Colin McRae Rally 3

Review

posted 3/9/2003 by Charlie Sinhaseni
other articles by Charlie Sinhaseni
One Page Platforms: Xbox
Rally games have really come into their own in the recent years. Titles such as Sega Rally and Microsoft Rallisport have done a great job of pushing the sport into the spotlight, showing gamers just how much fun off-road rallying can be. Through all of this, Codemasters’ own franchise, Colin McRae, has been on the backburner, looking for the perfect time to strike and gain market supremacy. In the year 2003, it is time, time for third iteration in this franchise to take the rally world by storm and earn its place atop the podium.

When you begin you’ll more than notice the sleek interface. It’s one of the best that we’ve ever seen in a racing game as it is clean, easy to understand and best of all, appealing. The game itself has very few modes featuring time trials, multiplay on any of the game’s stages and the meat and potatoes of the game, the championship mode. The single-race mode allows you to race through all of the tracks that you’ve unlocked. You can go through this mode solo or compete with up to three of your buddies. In the championship mode you’ll assume the role of McRae as he progresses through a few seasons in the race for supremacy.

The championship mode is definitely a nice addition to the game as it adds some structure to a game, not to mention a genre that is so loosely defined. As McRae, you’ll head into dozens of stages alongside his real life navigator, Nicky Grist. Winning races and placing highly in the standings will unlock new goodies such as tires and suspension for your vehicle, as well as new vehicles that can be used in the game’s single-race modes. It’s very refreshing to see the endorser of a game playing such a large role in the title. We really got the feeling that he was involved with many of the game’s processes, lending not only his likeness to the game, but also his years of expertise.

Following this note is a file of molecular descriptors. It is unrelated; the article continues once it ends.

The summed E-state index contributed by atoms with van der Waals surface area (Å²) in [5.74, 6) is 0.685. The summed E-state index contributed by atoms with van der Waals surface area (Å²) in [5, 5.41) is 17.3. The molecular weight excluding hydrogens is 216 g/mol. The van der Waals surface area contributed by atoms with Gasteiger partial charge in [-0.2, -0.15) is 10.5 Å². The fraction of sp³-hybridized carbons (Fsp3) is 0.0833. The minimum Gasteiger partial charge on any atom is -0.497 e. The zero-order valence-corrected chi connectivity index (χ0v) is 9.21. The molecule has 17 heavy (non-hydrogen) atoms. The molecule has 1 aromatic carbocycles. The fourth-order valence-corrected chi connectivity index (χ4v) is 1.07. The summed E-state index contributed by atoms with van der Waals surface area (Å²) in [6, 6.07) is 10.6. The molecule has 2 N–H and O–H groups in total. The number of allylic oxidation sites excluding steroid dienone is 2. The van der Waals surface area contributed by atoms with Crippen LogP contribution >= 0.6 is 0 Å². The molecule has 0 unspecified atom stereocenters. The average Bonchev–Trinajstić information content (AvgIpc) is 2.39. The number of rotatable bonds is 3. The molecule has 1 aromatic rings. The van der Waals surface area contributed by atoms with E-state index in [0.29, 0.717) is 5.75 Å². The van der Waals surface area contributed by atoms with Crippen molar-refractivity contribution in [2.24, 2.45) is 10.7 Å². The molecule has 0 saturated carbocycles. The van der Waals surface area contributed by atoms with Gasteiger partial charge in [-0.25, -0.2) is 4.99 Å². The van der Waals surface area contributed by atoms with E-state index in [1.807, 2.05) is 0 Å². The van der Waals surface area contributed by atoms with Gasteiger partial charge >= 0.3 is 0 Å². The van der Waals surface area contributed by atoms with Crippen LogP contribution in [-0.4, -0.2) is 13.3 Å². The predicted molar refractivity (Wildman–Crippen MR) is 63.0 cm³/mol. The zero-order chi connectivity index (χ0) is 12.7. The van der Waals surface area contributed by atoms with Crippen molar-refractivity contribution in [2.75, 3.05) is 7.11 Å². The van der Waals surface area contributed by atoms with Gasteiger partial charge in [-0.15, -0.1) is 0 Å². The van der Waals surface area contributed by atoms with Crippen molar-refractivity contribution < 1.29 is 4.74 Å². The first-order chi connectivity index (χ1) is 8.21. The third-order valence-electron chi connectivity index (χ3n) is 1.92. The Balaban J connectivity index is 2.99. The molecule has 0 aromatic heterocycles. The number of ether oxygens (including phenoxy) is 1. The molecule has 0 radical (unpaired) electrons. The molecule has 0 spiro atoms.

For Gary Coleman, this is the ONLY way to drive.

However, since the spotlight has been placed on McRae, you won’t be able to control the other drivers in the career mode. Perhaps most importantly, this means that you won’t be able to use any of the game’s dozen or so vehicles, thus making their appearance here rather pointless. It would have been nice to have at least been able to sign different sponsorship deals that allowed you to race in different vehicles, driving that Ford Focus does tend to become old hat after awhile.

As you may or may not know, rally racing puts you on the track by your lonesome. The winner of the race isn’t determined by whose better at drafting or who’s better at blocking the competition. Instead the winner is decided by the driver with the fastest time on the course. This puts much more pressure on you to succeed because even the slightest mistake can be the deciding factor between a 1st and 5th place finish. In McRae 3 there’s always a heightened sense of pressure, especially when approaching a precarious turn. The feeling of committing one fatal error and losing the racing always seemed to loom over us making each and every turn in a sweaty palmed, white-knuckle affair.
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